However successful your business and however long you have been in business, there should also be an opportunity to learn from others.  Perhaps more importantly, you must always be prepared to learn from others.

There is always a different way of doing things, communicating, using technology, creating systems, making society a better place and as a social entrepreneur it is important you are open to new ideas and embrace change.

You should also be open to who is teaching you – some of Nyasha’ s best learning opportunities have been from the children she has helped through her company Banya Family Placement Agency.  By listening to their experiences she has found new ways to help, support and counsel them.

In running her business and charities, Nyasha also ensures her staff and volunteers have plenty of opportunity to attend internal and external training courses to develop themselves professionally and personally.  She encourages work experience placements for University students and practice placements for social workers.  She also uses every opportunity to educate herself on new ways of doing things in her business, researching, using Google, questioning experts and learning from the people around her.  She also values learning from mistakes she has made in business. We are all human – we will make mistakes -that isn’t an issue – but it is important to ensure that every mistake is an opportunity to reflect and learn from the experience.

Learning should be active though.  It is easy to learn passively – but unless the learning results in a change in systems, behaviour, attitudes or values, the learning is wasted.  It is important to apply what you are learning both in business and in life.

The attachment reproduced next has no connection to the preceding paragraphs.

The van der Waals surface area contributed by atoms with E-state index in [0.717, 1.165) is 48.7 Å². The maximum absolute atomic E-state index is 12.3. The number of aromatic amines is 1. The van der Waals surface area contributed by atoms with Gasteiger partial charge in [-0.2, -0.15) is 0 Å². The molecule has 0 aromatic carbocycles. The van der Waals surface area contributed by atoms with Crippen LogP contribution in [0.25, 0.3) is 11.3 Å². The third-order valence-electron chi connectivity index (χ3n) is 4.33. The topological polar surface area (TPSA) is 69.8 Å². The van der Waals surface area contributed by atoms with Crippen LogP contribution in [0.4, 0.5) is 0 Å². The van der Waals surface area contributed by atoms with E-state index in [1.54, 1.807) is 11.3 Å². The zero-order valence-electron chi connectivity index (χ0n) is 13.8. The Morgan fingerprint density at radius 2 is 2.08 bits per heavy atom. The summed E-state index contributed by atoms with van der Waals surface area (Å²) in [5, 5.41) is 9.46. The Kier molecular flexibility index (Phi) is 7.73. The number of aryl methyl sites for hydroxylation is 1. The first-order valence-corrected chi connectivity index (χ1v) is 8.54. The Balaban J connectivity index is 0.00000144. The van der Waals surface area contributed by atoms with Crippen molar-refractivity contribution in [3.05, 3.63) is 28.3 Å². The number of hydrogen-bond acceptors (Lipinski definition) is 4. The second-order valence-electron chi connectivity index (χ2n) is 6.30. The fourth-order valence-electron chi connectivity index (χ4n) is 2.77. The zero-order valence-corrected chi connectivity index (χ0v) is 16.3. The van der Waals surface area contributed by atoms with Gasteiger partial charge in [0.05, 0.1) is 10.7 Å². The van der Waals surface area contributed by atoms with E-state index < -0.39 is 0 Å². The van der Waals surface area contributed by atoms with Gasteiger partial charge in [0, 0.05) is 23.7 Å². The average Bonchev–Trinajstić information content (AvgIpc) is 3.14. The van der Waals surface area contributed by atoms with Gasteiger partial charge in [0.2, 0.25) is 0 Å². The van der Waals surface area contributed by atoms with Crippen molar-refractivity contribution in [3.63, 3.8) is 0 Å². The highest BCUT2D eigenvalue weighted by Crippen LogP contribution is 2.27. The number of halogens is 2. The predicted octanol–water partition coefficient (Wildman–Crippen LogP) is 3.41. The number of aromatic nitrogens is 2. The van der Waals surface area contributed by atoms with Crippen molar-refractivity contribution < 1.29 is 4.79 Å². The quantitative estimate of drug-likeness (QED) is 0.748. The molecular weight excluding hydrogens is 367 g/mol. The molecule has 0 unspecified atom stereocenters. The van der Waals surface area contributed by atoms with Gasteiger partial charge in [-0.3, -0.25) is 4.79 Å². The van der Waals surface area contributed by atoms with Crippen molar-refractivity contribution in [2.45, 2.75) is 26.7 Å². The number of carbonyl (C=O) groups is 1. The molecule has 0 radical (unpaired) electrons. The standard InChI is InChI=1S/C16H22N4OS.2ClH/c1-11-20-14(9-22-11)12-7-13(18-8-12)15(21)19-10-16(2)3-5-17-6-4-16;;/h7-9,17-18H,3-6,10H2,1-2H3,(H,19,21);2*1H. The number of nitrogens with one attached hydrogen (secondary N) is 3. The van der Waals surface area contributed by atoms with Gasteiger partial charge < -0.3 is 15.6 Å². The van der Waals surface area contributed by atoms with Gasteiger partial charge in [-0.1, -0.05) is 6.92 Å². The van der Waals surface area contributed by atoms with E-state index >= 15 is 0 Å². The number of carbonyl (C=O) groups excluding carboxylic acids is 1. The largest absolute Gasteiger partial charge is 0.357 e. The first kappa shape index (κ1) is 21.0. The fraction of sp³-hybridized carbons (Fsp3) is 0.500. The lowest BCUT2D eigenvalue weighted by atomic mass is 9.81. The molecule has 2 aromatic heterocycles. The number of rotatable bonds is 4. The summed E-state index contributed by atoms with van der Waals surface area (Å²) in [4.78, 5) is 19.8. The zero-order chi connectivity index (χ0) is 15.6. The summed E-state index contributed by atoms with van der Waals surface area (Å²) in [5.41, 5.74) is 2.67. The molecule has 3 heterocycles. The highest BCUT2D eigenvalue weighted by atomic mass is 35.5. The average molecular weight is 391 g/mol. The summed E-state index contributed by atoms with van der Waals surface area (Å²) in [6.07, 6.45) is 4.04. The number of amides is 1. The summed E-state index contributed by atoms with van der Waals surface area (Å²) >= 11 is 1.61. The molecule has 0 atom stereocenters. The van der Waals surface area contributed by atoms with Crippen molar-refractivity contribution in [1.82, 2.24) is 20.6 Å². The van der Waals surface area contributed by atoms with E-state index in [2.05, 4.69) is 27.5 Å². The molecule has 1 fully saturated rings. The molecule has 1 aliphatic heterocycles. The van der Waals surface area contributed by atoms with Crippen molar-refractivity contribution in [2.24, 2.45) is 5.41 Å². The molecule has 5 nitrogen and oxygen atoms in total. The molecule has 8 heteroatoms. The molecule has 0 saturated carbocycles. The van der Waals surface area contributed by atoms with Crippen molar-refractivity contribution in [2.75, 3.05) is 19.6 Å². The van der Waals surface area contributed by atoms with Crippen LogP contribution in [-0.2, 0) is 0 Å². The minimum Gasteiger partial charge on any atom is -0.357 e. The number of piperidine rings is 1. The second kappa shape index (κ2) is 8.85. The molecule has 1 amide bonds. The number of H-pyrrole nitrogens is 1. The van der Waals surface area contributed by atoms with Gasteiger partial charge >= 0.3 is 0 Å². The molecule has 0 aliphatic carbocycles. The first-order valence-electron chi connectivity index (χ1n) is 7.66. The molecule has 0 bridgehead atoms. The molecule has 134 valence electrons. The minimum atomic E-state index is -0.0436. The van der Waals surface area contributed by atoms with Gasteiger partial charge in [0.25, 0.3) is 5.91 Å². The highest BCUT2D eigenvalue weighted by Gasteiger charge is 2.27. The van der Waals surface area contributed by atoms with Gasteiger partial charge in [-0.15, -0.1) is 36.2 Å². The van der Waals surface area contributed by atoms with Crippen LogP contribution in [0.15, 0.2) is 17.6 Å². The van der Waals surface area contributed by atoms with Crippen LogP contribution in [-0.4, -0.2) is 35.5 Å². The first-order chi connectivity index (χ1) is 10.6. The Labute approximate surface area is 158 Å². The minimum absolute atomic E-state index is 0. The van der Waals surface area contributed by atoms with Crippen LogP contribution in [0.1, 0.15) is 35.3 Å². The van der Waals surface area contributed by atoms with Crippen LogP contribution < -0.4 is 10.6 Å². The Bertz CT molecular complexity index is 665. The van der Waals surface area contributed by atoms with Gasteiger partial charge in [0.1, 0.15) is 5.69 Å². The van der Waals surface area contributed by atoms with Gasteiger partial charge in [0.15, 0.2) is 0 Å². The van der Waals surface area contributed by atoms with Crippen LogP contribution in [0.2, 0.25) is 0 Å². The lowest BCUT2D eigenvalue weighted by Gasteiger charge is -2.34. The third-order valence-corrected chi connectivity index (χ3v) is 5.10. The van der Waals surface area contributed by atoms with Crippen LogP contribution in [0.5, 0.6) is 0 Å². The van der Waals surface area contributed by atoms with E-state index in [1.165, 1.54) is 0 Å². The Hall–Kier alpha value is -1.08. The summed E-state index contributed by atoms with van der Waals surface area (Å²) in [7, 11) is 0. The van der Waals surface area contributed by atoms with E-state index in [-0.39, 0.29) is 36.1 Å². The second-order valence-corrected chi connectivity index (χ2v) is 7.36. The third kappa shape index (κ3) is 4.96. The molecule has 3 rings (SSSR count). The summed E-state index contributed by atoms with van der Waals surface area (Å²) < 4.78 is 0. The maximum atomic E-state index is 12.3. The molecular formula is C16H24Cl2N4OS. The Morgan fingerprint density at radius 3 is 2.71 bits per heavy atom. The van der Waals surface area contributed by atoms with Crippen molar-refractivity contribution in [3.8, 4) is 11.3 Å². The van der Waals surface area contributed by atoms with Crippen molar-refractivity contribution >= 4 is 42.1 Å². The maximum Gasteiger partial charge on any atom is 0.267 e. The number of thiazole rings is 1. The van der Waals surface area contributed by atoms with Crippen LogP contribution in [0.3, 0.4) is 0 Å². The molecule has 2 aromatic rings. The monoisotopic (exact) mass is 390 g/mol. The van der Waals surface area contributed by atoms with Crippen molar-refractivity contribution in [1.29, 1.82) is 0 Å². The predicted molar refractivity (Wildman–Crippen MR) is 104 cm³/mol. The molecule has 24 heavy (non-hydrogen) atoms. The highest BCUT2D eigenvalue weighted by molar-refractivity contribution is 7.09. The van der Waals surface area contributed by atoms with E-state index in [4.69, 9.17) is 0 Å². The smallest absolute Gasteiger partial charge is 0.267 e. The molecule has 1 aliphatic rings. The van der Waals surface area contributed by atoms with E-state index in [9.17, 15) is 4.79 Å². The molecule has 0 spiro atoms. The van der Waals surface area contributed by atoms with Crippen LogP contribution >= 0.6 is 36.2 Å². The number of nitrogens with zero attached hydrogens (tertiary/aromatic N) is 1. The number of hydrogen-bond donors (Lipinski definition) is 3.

For example, currently Nyasha is educating herself about finance – this was as a result of the economic crisis in 2008/9 – she wanted to understand more about why the crisis happened and how to mitigate the future risk of being uninformed.  She still hasn’t worked out why it happened but as a result of her learning she is creating World Impact Capital, a private equity fund focusing on social impact investment for women-owned businesses in Southern Africa.  As an African lady who continues to have her heart in Africa whilst living in England, Nyasha has also done some research about doing business in Africa in the 21st century.  Through all her learning she realised women in Africa need support to set up and grow businesses to provide for their children and ultimately create jobs. Hence the need for venture funding to help the process.

What have you learnt recently – and more importantly, how have you applied it?  Do share in the comments below.